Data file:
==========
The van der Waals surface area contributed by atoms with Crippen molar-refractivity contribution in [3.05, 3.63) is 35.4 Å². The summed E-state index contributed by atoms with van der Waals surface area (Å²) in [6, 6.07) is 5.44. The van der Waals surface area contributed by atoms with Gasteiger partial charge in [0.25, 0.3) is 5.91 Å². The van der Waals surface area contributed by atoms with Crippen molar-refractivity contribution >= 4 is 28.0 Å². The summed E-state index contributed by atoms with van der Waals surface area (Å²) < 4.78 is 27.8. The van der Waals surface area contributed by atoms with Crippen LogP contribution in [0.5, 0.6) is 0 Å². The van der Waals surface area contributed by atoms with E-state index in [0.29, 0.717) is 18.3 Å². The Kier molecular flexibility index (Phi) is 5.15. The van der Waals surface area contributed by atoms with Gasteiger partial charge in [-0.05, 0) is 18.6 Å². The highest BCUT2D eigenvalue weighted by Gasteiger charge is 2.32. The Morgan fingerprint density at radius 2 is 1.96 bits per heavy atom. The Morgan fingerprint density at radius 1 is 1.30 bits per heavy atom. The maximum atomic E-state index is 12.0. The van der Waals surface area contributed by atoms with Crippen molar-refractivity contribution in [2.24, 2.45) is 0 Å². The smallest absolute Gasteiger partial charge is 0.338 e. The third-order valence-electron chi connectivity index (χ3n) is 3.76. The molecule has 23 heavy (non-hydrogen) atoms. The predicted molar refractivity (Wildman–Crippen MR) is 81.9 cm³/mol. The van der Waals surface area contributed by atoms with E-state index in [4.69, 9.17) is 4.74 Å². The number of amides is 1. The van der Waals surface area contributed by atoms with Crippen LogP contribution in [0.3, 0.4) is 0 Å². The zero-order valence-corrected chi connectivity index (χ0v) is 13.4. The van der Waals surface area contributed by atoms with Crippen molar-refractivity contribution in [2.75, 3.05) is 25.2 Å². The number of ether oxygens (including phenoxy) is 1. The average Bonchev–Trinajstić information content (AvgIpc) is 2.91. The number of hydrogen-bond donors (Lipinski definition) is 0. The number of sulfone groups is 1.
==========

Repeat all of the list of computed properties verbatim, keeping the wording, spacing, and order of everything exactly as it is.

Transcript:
The van der Waals surface area contributed by atoms with Crippen molar-refractivity contribution in [3.05, 3.63) is 35.4 Å². The summed E-state index contributed by atoms with van der Waals surface area (Å²) in [6, 6.07) is 5.44. The van der Waals surface area contributed by atoms with Gasteiger partial charge in [0.25, 0.3) is 5.91 Å². The van der Waals surface area contributed by atoms with Crippen molar-refractivity contribution >= 4 is 28.0 Å². The summed E-state index contributed by atoms with van der Waals surface area (Å²) < 4.78 is 27.8. The van der Waals surface area contributed by atoms with Crippen LogP contribution in [0.5, 0.6) is 0 Å². The van der Waals surface area contributed by atoms with E-state index in [0.29, 0.717) is 18.3 Å². The Kier molecular flexibility index (Phi) is 5.15. The van der Waals surface area contributed by atoms with Gasteiger partial charge in [-0.05, 0) is 18.6 Å². The highest BCUT2D eigenvalue weighted by Gasteiger charge is 2.32. The Morgan fingerprint density at radius 2 is 1.96 bits per heavy atom. The Morgan fingerprint density at radius 1 is 1.30 bits per heavy atom. The maximum atomic E-state index is 12.0. The van der Waals surface area contributed by atoms with Crippen molar-refractivity contribution in [2.24, 2.45) is 0 Å². The smallest absolute Gasteiger partial charge is 0.338 e. The third-order valence-electron chi connectivity index (χ3n) is 3.76. The molecule has 23 heavy (non-hydrogen) atoms. The predicted molar refractivity (Wildman–Crippen MR) is 81.9 cm³/mol. The van der Waals surface area contributed by atoms with E-state index in [4.69, 9.17) is 4.74 Å². The number of amides is 1. The van der Waals surface area contributed by atoms with Crippen LogP contribution in [0.3, 0.4) is 0 Å². The zero-order valence-corrected chi connectivity index (χ0v) is 13.4. The van der Waals surface area contributed by atoms with Crippen molar-refractivity contribution in [2.75, 3.05) is 25.2 Å². The number of ether oxygens (including phenoxy) is 1. The average Bonchev–Trinajstić information content (AvgIpc) is 2.91. The number of hydrogen-bond donors (Lipinski definition) is 0. The number of sulfone groups is 1.